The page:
As it turns out, the heavy rains we’ve been experiencing this summer aren’t all bad.
According to a report by CTV, Lake Huron’s water levels have rebounded somewhat. This comes as welcome news, since earlier this year, Lake Huron and Lake Michigan reached their lowest points since reporting began in 1918, and the remaining three lakes were well below average.
Lake Huron’s levels are now up by about 50 centimetres, however, it’s important to note that they’re still well below historical averages.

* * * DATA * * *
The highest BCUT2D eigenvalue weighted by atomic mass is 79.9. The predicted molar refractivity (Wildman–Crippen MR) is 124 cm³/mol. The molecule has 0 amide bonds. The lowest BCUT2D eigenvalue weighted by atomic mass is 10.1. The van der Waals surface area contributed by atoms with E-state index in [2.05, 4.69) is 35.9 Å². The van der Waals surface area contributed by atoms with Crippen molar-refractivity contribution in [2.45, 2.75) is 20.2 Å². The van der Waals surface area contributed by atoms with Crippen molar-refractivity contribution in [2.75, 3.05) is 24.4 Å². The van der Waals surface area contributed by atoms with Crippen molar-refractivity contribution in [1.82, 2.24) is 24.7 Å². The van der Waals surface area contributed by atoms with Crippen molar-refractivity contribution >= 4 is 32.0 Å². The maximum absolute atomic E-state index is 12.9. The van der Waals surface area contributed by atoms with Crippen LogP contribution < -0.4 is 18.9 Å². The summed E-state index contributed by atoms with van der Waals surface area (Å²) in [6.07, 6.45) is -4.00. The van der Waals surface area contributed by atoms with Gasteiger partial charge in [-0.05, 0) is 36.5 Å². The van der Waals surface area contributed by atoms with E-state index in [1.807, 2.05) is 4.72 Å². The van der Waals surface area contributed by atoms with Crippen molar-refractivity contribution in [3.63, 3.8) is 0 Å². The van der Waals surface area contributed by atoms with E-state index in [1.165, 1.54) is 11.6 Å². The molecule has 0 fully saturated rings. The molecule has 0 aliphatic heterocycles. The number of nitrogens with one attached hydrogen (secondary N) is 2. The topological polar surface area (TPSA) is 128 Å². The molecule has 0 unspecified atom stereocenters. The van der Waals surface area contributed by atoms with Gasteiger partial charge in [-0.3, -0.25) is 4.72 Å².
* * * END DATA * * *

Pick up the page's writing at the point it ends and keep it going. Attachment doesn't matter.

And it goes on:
While steps are being taken to address the Great Lakes’ water levels, it’s not likely to be a quick or easy process. Months ago, the International Joint Commission (IJC) recommended that Canadian and U.S. governments investigate structural options to restore water levels in Lake Michigan-Huron, which could include sills, dikes, weirs, inflatable flap gates, inflatable weirs, and hydrokinetic turbines. However, these solutions are only expected to restore water levels by 13 to 25 centimetres—much less than what’s been restored naturally so far.